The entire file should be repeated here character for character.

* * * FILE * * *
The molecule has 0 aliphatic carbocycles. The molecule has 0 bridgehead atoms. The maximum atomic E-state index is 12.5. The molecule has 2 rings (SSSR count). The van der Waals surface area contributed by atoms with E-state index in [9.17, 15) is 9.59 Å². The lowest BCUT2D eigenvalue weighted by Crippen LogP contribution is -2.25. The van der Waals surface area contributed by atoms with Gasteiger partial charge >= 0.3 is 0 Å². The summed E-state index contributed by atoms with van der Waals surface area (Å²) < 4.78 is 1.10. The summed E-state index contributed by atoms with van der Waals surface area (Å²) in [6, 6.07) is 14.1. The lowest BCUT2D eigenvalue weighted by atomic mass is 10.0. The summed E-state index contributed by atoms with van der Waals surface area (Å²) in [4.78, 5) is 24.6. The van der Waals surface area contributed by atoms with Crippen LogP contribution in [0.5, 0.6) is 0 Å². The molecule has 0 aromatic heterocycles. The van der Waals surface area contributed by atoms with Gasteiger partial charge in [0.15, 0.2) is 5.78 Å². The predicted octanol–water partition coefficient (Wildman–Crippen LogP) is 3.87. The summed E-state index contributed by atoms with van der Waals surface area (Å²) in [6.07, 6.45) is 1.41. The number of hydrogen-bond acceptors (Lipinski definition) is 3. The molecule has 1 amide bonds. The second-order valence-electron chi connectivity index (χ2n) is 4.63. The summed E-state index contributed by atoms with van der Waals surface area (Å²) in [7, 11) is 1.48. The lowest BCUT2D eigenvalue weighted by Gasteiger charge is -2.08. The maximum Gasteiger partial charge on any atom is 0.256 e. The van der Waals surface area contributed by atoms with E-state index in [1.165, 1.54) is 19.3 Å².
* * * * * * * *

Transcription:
The molecule has 0 aliphatic carbocycles. The molecule has 0 bridgehead atoms. The maximum atomic E-state index is 12.5. The molecule has 2 rings (SSSR count). The van der Waals surface area contributed by atoms with E-state index in [9.17, 15) is 9.59 Å². The lowest BCUT2D eigenvalue weighted by Crippen LogP contribution is -2.25. The van der Waals surface area contributed by atoms with Gasteiger partial charge >= 0.3 is 0 Å². The summed E-state index contributed by atoms with van der Waals surface area (Å²) < 4.78 is 1.10. The summed E-state index contributed by atoms with van der Waals surface area (Å²) in [6, 6.07) is 14.1. The lowest BCUT2D eigenvalue weighted by atomic mass is 10.0. The summed E-state index contributed by atoms with van der Waals surface area (Å²) in [4.78, 5) is 24.6. The van der Waals surface area contributed by atoms with Crippen LogP contribution in [0.5, 0.6) is 0 Å². The molecule has 0 aromatic heterocycles. The van der Waals surface area contributed by atoms with Gasteiger partial charge in [0.15, 0.2) is 5.78 Å². The predicted octanol–water partition coefficient (Wildman–Crippen LogP) is 3.87. The summed E-state index contributed by atoms with van der Waals surface area (Å²) in [6.07, 6.45) is 1.41. The number of hydrogen-bond acceptors (Lipinski definition) is 3. The molecule has 1 amide bonds. The second-order valence-electron chi connectivity index (χ2n) is 4.63. The summed E-state index contributed by atoms with van der Waals surface area (Å²) in [7, 11) is 1.48. The lowest BCUT2D eigenvalue weighted by Gasteiger charge is -2.08. The maximum Gasteiger partial charge on any atom is 0.256 e. The van der Waals surface area contributed by atoms with E-state index in [1.165, 1.54) is 19.3 Å².